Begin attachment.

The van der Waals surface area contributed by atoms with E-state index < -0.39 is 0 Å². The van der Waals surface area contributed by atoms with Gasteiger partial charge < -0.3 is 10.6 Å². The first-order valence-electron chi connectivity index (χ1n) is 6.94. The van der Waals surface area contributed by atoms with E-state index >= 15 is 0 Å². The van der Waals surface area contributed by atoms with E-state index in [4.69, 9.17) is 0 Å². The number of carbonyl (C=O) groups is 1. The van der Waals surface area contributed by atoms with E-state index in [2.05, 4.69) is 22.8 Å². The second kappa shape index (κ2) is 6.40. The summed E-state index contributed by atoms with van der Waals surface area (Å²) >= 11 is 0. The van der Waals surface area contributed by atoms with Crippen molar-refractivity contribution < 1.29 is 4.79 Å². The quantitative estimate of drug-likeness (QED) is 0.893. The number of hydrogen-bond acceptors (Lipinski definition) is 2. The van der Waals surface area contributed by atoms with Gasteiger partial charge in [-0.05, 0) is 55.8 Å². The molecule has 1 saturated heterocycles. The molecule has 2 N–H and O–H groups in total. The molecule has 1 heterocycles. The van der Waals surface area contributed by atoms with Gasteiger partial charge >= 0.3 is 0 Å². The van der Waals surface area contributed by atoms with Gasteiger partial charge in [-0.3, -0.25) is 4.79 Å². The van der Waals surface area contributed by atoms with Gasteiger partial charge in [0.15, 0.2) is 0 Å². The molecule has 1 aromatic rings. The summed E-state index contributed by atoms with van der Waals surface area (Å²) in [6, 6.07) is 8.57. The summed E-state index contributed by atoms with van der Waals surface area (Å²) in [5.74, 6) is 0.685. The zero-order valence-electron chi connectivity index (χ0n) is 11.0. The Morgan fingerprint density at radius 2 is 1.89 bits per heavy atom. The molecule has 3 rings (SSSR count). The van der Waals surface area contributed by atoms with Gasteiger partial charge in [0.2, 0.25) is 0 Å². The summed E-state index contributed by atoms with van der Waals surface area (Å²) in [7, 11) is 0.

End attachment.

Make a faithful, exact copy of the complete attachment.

The van der Waals surface area contributed by atoms with E-state index < -0.39 is 0 Å². The van der Waals surface area contributed by atoms with Gasteiger partial charge < -0.3 is 10.6 Å². The first-order valence-electron chi connectivity index (χ1n) is 6.94. The van der Waals surface area contributed by atoms with E-state index >= 15 is 0 Å². The van der Waals surface area contributed by atoms with E-state index in [4.69, 9.17) is 0 Å². The number of carbonyl (C=O) groups is 1. The van der Waals surface area contributed by atoms with E-state index in [2.05, 4.69) is 22.8 Å². The second kappa shape index (κ2) is 6.40. The summed E-state index contributed by atoms with van der Waals surface area (Å²) >= 11 is 0. The van der Waals surface area contributed by atoms with Crippen molar-refractivity contribution < 1.29 is 4.79 Å². The quantitative estimate of drug-likeness (QED) is 0.893. The number of hydrogen-bond acceptors (Lipinski definition) is 2. The van der Waals surface area contributed by atoms with Gasteiger partial charge in [-0.05, 0) is 55.8 Å². The molecule has 1 saturated heterocycles. The molecule has 2 N–H and O–H groups in total. The molecule has 1 heterocycles. The van der Waals surface area contributed by atoms with Gasteiger partial charge >= 0.3 is 0 Å². The van der Waals surface area contributed by atoms with Gasteiger partial charge in [-0.3, -0.25) is 4.79 Å². The van der Waals surface area contributed by atoms with Gasteiger partial charge in [0.15, 0.2) is 0 Å². The molecule has 1 aromatic rings. The summed E-state index contributed by atoms with van der Waals surface area (Å²) in [6, 6.07) is 8.57. The summed E-state index contributed by atoms with van der Waals surface area (Å²) in [5.74, 6) is 0.685. The zero-order valence-electron chi connectivity index (χ0n) is 11.0. The Morgan fingerprint density at radius 2 is 1.89 bits per heavy atom. The molecule has 3 rings (SSSR count). The van der Waals surface area contributed by atoms with Gasteiger partial charge in [0.2, 0.25) is 0 Å². The summed E-state index contributed by atoms with van der Waals surface area (Å²) in [7, 11) is 0.